In addition, people do not generally understand the long process which produces Constitutional amendments. Many mistakenly feel that last June’s defeat cancelled all hope. This is totally untrue. We can still fight for marriage, but we must act urgently. Members of Congress hear their constituents making noise about the rise in gas prices and the unrest in the Middle East. Although these issues deserve the attention of this nation, we must not be mute over the battle to save traditional marriage. The opposition isn’t.
Bill O’Reilly’s website has a “Culture Warrior Test” that he has given. The same-sex marriage issue is one of the major issues that determines which side of the culture war you are on. Ann Coulter, in her recent book, Godless: The Church of Liberalism, speaks out against the liberal desire to make perverse sex and sexuality a banner issue for their side. Coulter goes on to imply the wide-spread acceptance of homosexuality may actually lead to greater problems of pedophilia and other abhorrent behaviors in the future. Further, religious leaders of every stripe---Christian and Jew, Catholic and Protestant, evangelical and mainline, black and white---think that same-sex marriage has serious moral consequences that cannot be ignored.
Despite my respect for the opinions of those just mentioned, the question comes down to you. How do you feel about the issue? Have true conservatives lost their will to fight, or is the movement becoming as inconsistent and unprincipled as the liberals we decry?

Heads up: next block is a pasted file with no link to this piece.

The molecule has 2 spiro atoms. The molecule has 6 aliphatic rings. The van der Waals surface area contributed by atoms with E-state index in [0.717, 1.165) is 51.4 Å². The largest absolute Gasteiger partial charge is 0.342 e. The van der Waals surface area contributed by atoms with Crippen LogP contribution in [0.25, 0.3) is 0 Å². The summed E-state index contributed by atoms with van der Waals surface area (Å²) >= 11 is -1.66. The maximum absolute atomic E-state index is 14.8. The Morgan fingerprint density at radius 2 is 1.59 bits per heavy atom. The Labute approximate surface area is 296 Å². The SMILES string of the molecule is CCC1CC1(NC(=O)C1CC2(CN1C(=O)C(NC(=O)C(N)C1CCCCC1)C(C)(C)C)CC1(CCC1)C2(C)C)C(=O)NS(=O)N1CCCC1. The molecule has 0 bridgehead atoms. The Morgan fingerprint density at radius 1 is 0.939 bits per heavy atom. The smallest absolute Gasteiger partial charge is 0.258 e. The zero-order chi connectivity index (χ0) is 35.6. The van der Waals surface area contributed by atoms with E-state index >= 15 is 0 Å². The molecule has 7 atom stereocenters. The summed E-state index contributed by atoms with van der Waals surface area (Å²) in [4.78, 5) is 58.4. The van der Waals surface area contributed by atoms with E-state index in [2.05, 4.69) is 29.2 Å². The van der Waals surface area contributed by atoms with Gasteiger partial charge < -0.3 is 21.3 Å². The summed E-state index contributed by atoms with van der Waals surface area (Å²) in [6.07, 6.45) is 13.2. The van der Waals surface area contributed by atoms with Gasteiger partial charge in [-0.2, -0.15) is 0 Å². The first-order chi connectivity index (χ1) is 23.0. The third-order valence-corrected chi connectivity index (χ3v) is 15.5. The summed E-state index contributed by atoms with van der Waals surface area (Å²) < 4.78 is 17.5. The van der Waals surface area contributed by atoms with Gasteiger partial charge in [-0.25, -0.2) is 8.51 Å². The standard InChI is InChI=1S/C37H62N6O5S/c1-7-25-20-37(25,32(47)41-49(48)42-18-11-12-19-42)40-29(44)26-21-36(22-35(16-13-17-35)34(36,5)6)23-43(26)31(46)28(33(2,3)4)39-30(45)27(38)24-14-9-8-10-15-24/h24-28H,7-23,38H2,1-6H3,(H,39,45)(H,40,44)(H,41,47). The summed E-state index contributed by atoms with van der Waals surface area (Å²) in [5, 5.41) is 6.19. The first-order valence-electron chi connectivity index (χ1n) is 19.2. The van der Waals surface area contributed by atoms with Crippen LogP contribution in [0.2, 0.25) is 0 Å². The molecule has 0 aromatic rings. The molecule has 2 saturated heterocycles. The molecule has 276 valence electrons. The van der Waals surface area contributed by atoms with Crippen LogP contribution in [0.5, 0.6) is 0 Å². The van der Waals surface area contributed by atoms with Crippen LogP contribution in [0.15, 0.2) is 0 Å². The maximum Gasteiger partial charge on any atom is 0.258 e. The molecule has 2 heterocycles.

If we are to save marriage, our efforts must surpass those of the gay community. The first step is an easy one---do not be silent. Communicate with your Congressman by waging your own letter writing campaign with your small group, parents’ circle, or neighbors. Guidelines can be found on our website at hilc.net.
Let’s speak out to preserve the definition of marriage for the generation to come!
Bishop Harry Jackson is chairman of the High Impact Leadership Coalition and senior pastor of Hope Christian Church in Beltsville, MD, and co-authored, Personal Faith, Public Policy [FrontLine; March 2008] with Tony Perkins, president of the Family Research Council.